Lea Hart (Real name Barry Hart), a talented and versatile songwriter, had a long career behind him. Having first come to prominence in the mid ‘70s as a member of the heavy rock/glam band Slowbone, he had also toured as a support solo act with Judas Priest and recorded one album with superb power pop outfit Roll-Ups. As if that wasn‘t enough he – and the Roll-Ups – also played a vital role on Joan Jett‘s eponymous solo album in 1980, which was post „I Love Rock & Roll“ repackaged and retitled as „Bad Reputation“.
Wylie, meanwhile, was better known on the U.K. new wave/punk circuit as John Towe, having honed his skills with seminal – some would even say legendary - acts such as Chelsea, The Adverts, and Generation X.
In late August of 1980 this new incarnation of the Ian Mitchell Band embarked on a tour of Japan while a second single off the „Goin‘ Crazy“ album, „Peekaboo Love“, was prepared for a regional relase.
Upon returning to the U.K. further gigging ensued. Eventually, though, the band was renamed La Rox – undoubtedly in an effort to re-establish itself as a more serious musical entity as well as distancing itself further from its teenpop past. Just a retroactive guess, mind you. The first La Rox gig was at the Embassy Club in London on July 2nd 1981.
(Photo courtesy of Dave Thompson)
A new image was constructed. Glammed and tarted-up the boys took to „the road“ – i.e. the clubs of London. Their gig at the legendary Marquee club in Wardour street in Soho will be remembered infinitely by all who attended. Music writer Dave Thompson, who ran the La Rox fan club for a while, says „I still rank La Rox among the best live bands I ever saw – they had great songs, great musicianship, and they knew how to put on a great show, no matter how silly it sometimes looked.“ Ian Mitchell has given great credit to Lea Hart and his songwriting abilities in this aspect as well: „The man was absolutely brilliant when it came to composing the music for La Rox! In fact, at one point, almost half of the songs that La Rox used during our set were written by Lea“.
So, naturally, when it came to committing some of this stuff to tape, Lea‘s songs were at the top of the litter. „Photograph (It Doesn‘t Matter)“ was recorded for a proposed debut single but before that could happen bassist John Jay upped and left the band, so the single was scrapped. Jay briefly joined the Hitmen and recorded with them at least one single – „Ouija“ in 1981 – before rejoining Lea Hart in a rejuvenated Roll-Ups in 1982. Lea Hart & The Roll-Ups then re-recorded „Photograph“ with Japanese singer Ann Lewis for her solo album „La Saison D‘amour“ (1982), which was produced by Lea Hart.
Replacing John Jay in La Rox was one Murray Ward. With him the band recorded another Lea Hart composition, „Can I Bring You Love“, previously released as a single by Hart‘s old band Slowbone way back in 1977. The La Rox recording of it, however, was also eventually scrapped, although Lea Hart & the Roll-Ups, including John Jay, later recorded a version of it for a Japan-only album in 1982.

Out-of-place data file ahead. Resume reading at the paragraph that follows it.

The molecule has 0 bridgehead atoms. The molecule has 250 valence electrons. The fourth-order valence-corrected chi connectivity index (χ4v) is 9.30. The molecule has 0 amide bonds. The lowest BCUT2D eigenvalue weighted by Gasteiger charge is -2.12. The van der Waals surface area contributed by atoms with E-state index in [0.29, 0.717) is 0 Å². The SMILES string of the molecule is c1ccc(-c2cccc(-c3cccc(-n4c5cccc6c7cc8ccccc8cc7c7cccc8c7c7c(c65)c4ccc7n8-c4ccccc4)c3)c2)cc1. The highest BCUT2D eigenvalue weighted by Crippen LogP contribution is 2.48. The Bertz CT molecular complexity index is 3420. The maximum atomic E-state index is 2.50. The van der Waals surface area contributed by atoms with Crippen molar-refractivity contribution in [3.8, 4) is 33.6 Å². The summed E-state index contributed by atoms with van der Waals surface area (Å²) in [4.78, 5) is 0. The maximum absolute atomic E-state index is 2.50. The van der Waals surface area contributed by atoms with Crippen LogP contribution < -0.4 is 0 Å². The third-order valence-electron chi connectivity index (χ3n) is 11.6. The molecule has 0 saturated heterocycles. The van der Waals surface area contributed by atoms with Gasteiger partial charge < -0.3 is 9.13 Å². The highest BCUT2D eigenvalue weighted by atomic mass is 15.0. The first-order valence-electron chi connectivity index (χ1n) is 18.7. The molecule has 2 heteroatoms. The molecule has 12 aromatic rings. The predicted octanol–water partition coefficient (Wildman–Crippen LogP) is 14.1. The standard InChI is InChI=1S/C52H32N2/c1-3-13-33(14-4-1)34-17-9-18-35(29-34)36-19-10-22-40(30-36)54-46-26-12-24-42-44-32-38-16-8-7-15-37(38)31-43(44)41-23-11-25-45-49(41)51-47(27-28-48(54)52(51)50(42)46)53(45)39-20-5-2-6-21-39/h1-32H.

Meanwhile, Lindsay Honey, Kim Wylie and Lea Hart had formed Small Ads, a band that released three novelty singles on Bronze Records in 1981; the most popular of which, „Small Ads“, reached number 63 in the U.K. singles chart in April 1981. Consequent releases, „HP Man“ and „Friday-Nite Cowboys“, however failed to impress and that was the last anyone ever heard from Small Ads.
While Lindsay, Lea and Kim had their fun with Small Ads, Ian became a part-time DJ and an occasional member of Splodgenessabounds of „Two Pints of Lager and a Packet of Crisps Please“ fame, although he apparently had absolutely nothing to do with that particular piece of popular culture.
Lea Hart then left La Rox and reformed his Roll-Ups with John Jay and others and a Japan-only album, „Lea Hart & The Roll-Ups“ was issued in early 1982. Later that same year The Roll-Ups also appeared on that Ann Lewis album which Lea also produced – a task he also undertook on the second Panache album, „Heartbreak School“ (1982).
Later on Lea Hart & the Roll-ups evolved into the Lea Hart Band which then became Ya-Ya which included ex-Panache members Terry Jackson (Bass) and Graham Garrett (Drums). By then John Jay was long gone, and as Lea recently commented, „John just vanished years ago, no-one seems to know anything about him.“
Lea himself though has enjoyed a long and successful career in the music business, both as a performer, either solo or in groups such as Fastway, and as a manager of ex-Iron Maiden singer Paul Di‘Anno.
After Lea‘s departure La Rox became Identity Crisis – less glam, more straight ahead no- frills pop-rock – and promptly recorded a new album with old hand Alan Blakley. The band now consisted of Ian Mitchell (Guitar, vocals); Murray Ward (Bass), Lindsay Honey (Keyboards), and Kim Wylie (Drums).
The first – and only – Identity Crisis single „Eloise“/“Boulevard L.A.“ was issued on FMR Records in the U.K. in 1982. It did absolutely nothing. „Eloise“ was a credible cover of the grandiose late ‘60s Barry Ryan hit which ironically enough became a Top 3 U.K. for The Damned less than four years later.